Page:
..... [NEXUS] [PLEXUS]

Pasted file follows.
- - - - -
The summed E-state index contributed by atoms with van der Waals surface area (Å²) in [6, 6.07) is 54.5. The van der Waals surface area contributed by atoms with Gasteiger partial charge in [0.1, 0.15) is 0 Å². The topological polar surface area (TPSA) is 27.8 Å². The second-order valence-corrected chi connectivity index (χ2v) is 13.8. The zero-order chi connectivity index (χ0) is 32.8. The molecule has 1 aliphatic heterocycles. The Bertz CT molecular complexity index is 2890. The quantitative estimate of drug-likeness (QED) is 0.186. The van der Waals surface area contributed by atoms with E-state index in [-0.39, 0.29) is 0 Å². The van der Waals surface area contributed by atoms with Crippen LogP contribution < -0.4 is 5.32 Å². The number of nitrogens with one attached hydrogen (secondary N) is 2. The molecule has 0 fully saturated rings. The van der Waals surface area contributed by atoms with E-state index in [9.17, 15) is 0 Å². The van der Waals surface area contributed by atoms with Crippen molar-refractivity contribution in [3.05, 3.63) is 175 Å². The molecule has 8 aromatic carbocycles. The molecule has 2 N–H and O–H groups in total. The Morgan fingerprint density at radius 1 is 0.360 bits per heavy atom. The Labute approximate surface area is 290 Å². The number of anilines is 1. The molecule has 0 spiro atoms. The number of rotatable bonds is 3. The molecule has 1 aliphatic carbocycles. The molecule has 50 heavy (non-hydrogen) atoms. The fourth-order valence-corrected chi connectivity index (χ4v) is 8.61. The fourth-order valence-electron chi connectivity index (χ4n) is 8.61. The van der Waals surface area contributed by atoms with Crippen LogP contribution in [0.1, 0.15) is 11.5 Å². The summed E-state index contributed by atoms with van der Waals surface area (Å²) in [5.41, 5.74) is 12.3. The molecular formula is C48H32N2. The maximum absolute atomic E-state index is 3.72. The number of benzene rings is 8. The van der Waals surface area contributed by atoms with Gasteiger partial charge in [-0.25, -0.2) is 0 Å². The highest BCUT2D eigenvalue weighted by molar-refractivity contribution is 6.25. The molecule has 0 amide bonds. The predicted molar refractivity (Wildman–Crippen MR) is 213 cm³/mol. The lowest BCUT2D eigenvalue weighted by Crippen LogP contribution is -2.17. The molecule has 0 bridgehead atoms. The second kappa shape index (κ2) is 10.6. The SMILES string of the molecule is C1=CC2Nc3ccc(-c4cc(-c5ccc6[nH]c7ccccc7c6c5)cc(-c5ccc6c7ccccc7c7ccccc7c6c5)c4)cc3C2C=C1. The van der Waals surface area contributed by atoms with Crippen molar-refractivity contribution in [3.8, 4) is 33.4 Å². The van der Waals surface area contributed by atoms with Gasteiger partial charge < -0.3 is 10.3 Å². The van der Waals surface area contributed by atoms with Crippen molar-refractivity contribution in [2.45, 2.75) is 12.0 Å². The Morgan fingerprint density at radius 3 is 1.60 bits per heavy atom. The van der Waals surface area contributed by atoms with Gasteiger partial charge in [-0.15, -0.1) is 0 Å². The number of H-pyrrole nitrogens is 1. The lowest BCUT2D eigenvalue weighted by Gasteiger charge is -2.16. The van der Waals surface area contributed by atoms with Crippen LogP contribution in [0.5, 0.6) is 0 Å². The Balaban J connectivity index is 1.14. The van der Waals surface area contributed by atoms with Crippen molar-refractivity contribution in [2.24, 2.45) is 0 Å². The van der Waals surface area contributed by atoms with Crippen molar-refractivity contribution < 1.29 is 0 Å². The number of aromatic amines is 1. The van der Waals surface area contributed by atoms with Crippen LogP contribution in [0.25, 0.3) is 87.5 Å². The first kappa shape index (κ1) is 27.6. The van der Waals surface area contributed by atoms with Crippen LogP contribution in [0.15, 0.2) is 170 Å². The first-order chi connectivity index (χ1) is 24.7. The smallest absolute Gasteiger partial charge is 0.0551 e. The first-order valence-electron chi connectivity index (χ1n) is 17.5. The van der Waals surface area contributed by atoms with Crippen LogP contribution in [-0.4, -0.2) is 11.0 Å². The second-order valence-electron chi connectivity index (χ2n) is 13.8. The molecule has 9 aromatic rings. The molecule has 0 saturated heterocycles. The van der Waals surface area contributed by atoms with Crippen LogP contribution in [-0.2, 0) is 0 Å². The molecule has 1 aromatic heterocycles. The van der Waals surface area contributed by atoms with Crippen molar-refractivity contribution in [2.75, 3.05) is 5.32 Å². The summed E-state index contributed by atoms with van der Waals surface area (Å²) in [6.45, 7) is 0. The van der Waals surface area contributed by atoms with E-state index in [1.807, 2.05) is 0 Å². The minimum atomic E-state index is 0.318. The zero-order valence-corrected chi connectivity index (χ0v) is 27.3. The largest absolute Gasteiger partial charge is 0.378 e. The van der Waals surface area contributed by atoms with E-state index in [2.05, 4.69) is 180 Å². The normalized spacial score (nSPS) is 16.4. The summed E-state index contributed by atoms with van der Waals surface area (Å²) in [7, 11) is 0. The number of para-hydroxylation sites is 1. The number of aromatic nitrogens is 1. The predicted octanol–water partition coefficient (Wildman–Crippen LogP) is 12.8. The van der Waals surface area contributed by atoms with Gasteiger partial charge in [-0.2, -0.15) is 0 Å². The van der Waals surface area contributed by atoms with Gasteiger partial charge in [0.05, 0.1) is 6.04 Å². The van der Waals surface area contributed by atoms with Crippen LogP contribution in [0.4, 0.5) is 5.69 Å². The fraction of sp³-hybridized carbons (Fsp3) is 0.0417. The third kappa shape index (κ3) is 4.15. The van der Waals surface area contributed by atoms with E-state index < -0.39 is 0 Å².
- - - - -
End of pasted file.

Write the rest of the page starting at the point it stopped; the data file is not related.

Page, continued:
It was a winter's day, several years ago. An elderly man, tall and solid-shouldered, turned up at my clinic in Tsuchiura, a town about an hour away from Tokyo by train. His face was a good deal larger than the average person's, with a forehead deeply lined with dark creases, thick, purplish lips, and a muddy, yellowish tinge to the eyeballs: the kind of face that at first glance set him apart from most people.I got him to strip to the waist. His whole back was covered with a tattoo -- a dragon-and-peony design, though the colors had faded with the years, leaving the dragon's scales pale, like stylized clouds, and its whiskers almost at vanishing point. Even so, the design was striking and, in its way, oddly attractive. Inside the petals of the peony stood a woman. The dragon was about to swallow up the peony, and the woman with it. Her eyes were half-closed and her palms joined in prayer but an enigmatic smile played around her lips.I would have liked to photograph it if possible, but I'd never seen the man before in my life, and something about his air of absolute assurance made me hesitate, so in the end I never got around to making the suggestion.Examining his abdomen, I found the liver enlarged. It was obvious that there was fluid collected in the abdominal cavity. As I waited for him to get up from the examining table, I said,"I'll give you an introduction to a general hospital; I think you'd better get treated there. "But he smiled slightly and said,'I'm seventy-three, doctor. I've done pretty much as I pleased all my life, and I don 't expect to be cured at this stage. "The inside of his mouth was black with nicotine, so that it was like peering into a small cave. His voice was low and hoarse."I was a bit wild when I was young, I'm afraid, and now my body refuses to do as I say any more. So I decided to hand the gambling place over to one of my younger men and retire here to the country. You know the massage woman who lives below the embankment? I had her give me a rubdown two or three times; quite a hand at it, she is. She was the one who recommended me to come to you."I see."I'm not going to get better whoever treats me, am I?"Did they tell you that at some hospital or other?"I can tell myself. To be honest, I didn't come here with any high hopes. I just thought maybe you could give me a shot sometimes when it hurt. Now, don't worry -- I'm not asking for drugs or anything. I expect it's because of the diabetes, but my legs hurt like hell at times. I thought perhaps you'd take a look at me then, and make things a bit easier."Since he seemed unwilling to accept any fuller treatment, I decided to do what I could to help. I had my own reasons, though, for agreeing to this arrangement. I see dozens of different people every day in the course of my work, but I'd never come across anyone like this man before. There was something intriguing about him. And privately I decided to get him to tell me all about himself someday.He began to come to my clinic twice a week. Fortunately, the abdominal fluid didn't increase as much as I'd thought it might, and the pain in his legs, too, continued for a while to give him little real discomfort. Then, one day about a month later he asked me if I'd care to go and see him at his place when I had the time."It s just a shack, I'm afraid," he said, "but I can manage a cup of tea and a warm place to tuck your feet in. I imagine you've had a normal, decent sort of life so it might be interesting for once to hear about something a bit different."Early the next evening, in a cold, driving rain, I went to visit the man at his house. He was waiting for me, with a pile of mandarin oranges in a bowl on the small table covering the sunken hearth, ready for his guest. Occasionally, the faint sound of someone playing a shamisen was audible through the drumming of the rain."It s the girl amusing herself, " he explained.As to whether it was his daughter though, or how old she was, he told me nothing. That evening, I listened to him for about three hours. Every thirty minutes or so he seemed to get tired, and we would take a break for a cup of tea; politely, he would invite me to take one of the mandarins, then peel one carefully for himself and eat it before proceeding in his hoarse voice with the next short section of his tale.In this way I came to visit him, with a tape recorder at least once ewery three days. And by the time I had more or less heard him out, the cold winter had slipped away and spring breezes were blowing across the land.What follows is a part of his story as he told it to me. Now I come to set it down, I find myself wishing that I had questioned him more closely about all kinds of things; but he is gone, and it is too late now.